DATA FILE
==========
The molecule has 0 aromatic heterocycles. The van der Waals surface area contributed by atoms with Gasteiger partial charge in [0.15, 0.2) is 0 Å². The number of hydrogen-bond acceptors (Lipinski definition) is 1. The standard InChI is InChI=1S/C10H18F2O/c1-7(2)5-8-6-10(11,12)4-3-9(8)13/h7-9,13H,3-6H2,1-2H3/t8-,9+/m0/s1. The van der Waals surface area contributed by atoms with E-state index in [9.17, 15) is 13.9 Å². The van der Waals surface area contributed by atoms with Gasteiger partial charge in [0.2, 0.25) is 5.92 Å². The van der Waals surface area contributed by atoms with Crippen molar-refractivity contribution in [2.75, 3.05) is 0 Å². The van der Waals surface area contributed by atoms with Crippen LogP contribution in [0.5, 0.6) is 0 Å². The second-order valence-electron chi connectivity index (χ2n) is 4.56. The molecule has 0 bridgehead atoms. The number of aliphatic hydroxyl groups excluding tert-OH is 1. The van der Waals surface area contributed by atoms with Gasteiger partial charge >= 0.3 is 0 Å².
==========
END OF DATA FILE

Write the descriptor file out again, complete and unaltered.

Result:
The molecule has 0 aromatic heterocycles. The van der Waals surface area contributed by atoms with Gasteiger partial charge in [0.15, 0.2) is 0 Å². The number of hydrogen-bond acceptors (Lipinski definition) is 1. The standard InChI is InChI=1S/C10H18F2O/c1-7(2)5-8-6-10(11,12)4-3-9(8)13/h7-9,13H,3-6H2,1-2H3/t8-,9+/m0/s1. The van der Waals surface area contributed by atoms with E-state index in [9.17, 15) is 13.9 Å². The van der Waals surface area contributed by atoms with Gasteiger partial charge in [0.2, 0.25) is 5.92 Å². The van der Waals surface area contributed by atoms with Crippen molar-refractivity contribution in [2.75, 3.05) is 0 Å². The van der Waals surface area contributed by atoms with Crippen LogP contribution in [0.5, 0.6) is 0 Å². The second-order valence-electron chi connectivity index (χ2n) is 4.56. The molecule has 0 bridgehead atoms. The number of aliphatic hydroxyl groups excluding tert-OH is 1. The van der Waals surface area contributed by atoms with Gasteiger partial charge >= 0.3 is 0 Å².